The Civil War in North Carolina

Reminiscences and Memoirs of North Carolina and Eminent North Carolinians

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b. February 10, 1697; Humphrey, b. July 4, 1699; Nathan, b. January 30, 1702; Lucy, b. April 17, 1704; Waitstill, b. March 27, 1708, (had two wives;) Grace, b. June 2, 1712. When that portion of New London east of the Thames was set off as the separate town of Groton, in 1705, Samuel Avery, the father, was chosen the first moderator, and became the first selectman, which responsible position he held for twenty years--nearly up to the time of his death.

        On the 5th of February, 1724, Humphrey Avery, (the sixth child of Samuel,) b. July 4, 1699, married Jerusha Morgan, daughter of William and Margaret (Avery) Morgan, and had twelve children, to wit: Humphrey, b. March 10, 1725; William, b. September 13, 1726; Solomon, b. July 17, 1728, who died August, 1728; Solomon, b. June 17, 1729; Samuel, b. October 5, 1731; James, b. August 13, 1733; Jerusha, b. June 7, 1735; Paulina, b. April 3, 1737; Christopher, b. May 3, 1739; Waitstill, b. May 10, 1741; Isaac, b. October 27, 1743; Nathan, b. November 20, 1746.

        It was this Waitstill, the tenth child of Humphrey, who, after graduating at Princeton, (Nassau Hall) N. J., in 1766, studied law in Maryland, and moved to North Carolina in 1769, when he entered college at the age of twenty-one, he matriculated as Waightstill, thus changing the spelling of the old Winthrop name. His eldest brother, Humphrey, moved from Groton, where his family and ancestors had lived so many years, to Hempstead, Long Island, where he raised a large family. His brother, Waitstill, sixteen years younger than himself, as well as his youngest brother, Isaac, lived with him in their youth, and were both prepared for college at the select school of the Rev. Samuel Seabury there.

        Deacon John Seabury, of Groton, who had married Elizabeth Alden, in 1697, granddaughter of John Alden, of the Mayflower, settled in Groton, 1704, and had a son, Samuel, b. July 8, 1706. The deacon was a cotemporary of Samuel Avery, b. 1664, who was the grandfather of Waightstill, of North Carolina. Alike prominent in Church and State affairs, Avery, the town's first selectman, and Seabury, the first deacon of the church, they were neighbors, friends, and their families were intimate.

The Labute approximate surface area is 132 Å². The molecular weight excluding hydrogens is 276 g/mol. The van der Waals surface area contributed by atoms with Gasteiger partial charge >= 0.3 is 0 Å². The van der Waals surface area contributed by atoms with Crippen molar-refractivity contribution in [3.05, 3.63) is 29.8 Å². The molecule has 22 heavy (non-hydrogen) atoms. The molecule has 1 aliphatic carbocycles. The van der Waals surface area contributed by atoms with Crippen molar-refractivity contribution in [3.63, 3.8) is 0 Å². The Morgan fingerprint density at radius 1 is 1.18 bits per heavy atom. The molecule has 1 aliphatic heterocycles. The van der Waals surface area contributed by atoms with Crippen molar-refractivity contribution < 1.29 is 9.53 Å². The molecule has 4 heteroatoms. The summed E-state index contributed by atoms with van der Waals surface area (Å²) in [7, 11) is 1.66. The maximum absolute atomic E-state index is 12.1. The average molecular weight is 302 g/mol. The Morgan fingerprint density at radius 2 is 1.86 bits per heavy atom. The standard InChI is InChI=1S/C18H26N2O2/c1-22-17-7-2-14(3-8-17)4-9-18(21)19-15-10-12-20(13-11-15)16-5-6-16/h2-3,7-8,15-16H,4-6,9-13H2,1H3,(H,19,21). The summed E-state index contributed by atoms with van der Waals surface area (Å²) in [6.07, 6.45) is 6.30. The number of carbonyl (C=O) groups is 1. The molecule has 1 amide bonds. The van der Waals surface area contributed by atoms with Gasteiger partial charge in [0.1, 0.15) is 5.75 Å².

Samuel Seabury, b. July 8, 1706, was licensed and preached as a Congregational minister in 1726, at the new church in North Groton. He declared himself a convert to Episcopacy in 1730, and next year went to London and was ordained by the Bishop of London. Returned in 1732, and was rector of the Episcopal church in New London for eleven years. Moved to Hempstead, Long Island, in 1743, where he kept a high school as well as preached until 1764, the year of his death. He it was, undoubtedly, who prepared Waitstill Avery for college, which he entered in1762.

        His son, Samuel, born at Groton 1729, went to England in 1784, where he was consecrated the first Bishop of the Episcopal church in America. On his return he took charge of the church at New London, where he died in 1796. My opinion and belief is that on this trip to England, he was accompanied by his father's pupil, Isaac, youngest brother of Waightstill Avery, who became a rector of that church in Virginia, and who is said to have been ordained in England. He was 21 years old at the time of his old tutor's death, by whom, no doubt, he was educated for the Episcopal ministry, and about 40 when ordained in England.

        There is a family tradition in North Carolina that Waightstill graduated at Yale college before going to Princeton, and that he was a tutor there; but his name nowhere appears in the Yale catalogues, and all the dates and circumstances seem to show its incorrectness. If he had graduated at Yale, the fact would be stated in the Princeton, as well as
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